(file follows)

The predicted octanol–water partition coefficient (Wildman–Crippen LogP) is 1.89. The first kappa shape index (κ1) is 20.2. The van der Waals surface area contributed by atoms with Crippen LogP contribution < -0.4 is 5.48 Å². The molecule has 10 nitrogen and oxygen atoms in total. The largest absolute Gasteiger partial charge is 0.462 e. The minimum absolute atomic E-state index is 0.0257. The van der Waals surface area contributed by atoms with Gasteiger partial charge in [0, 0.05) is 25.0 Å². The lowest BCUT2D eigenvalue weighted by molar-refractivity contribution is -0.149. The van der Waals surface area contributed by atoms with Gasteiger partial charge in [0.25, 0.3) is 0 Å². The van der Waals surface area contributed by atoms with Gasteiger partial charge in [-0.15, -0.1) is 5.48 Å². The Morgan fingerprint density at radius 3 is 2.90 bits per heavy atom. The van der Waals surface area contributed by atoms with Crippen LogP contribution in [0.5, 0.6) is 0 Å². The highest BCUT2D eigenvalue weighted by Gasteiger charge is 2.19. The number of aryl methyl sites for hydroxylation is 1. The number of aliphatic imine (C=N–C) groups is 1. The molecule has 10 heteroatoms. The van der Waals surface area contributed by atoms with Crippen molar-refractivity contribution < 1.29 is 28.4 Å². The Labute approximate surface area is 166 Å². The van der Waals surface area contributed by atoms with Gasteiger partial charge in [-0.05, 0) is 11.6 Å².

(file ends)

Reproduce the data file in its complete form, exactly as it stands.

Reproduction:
The predicted octanol–water partition coefficient (Wildman–Crippen LogP) is 1.89. The first kappa shape index (κ1) is 20.2. The van der Waals surface area contributed by atoms with Crippen LogP contribution < -0.4 is 5.48 Å². The molecule has 10 nitrogen and oxygen atoms in total. The largest absolute Gasteiger partial charge is 0.462 e. The minimum absolute atomic E-state index is 0.0257. The van der Waals surface area contributed by atoms with Gasteiger partial charge in [0, 0.05) is 25.0 Å². The lowest BCUT2D eigenvalue weighted by molar-refractivity contribution is -0.149. The van der Waals surface area contributed by atoms with Gasteiger partial charge in [0.25, 0.3) is 0 Å². The van der Waals surface area contributed by atoms with Gasteiger partial charge in [-0.15, -0.1) is 5.48 Å². The Morgan fingerprint density at radius 3 is 2.90 bits per heavy atom. The van der Waals surface area contributed by atoms with Crippen LogP contribution in [0.5, 0.6) is 0 Å². The highest BCUT2D eigenvalue weighted by Gasteiger charge is 2.19. The number of aryl methyl sites for hydroxylation is 1. The number of aliphatic imine (C=N–C) groups is 1. The molecule has 10 heteroatoms. The van der Waals surface area contributed by atoms with Crippen molar-refractivity contribution < 1.29 is 28.4 Å². The Labute approximate surface area is 166 Å². The van der Waals surface area contributed by atoms with Gasteiger partial charge in [-0.05, 0) is 11.6 Å².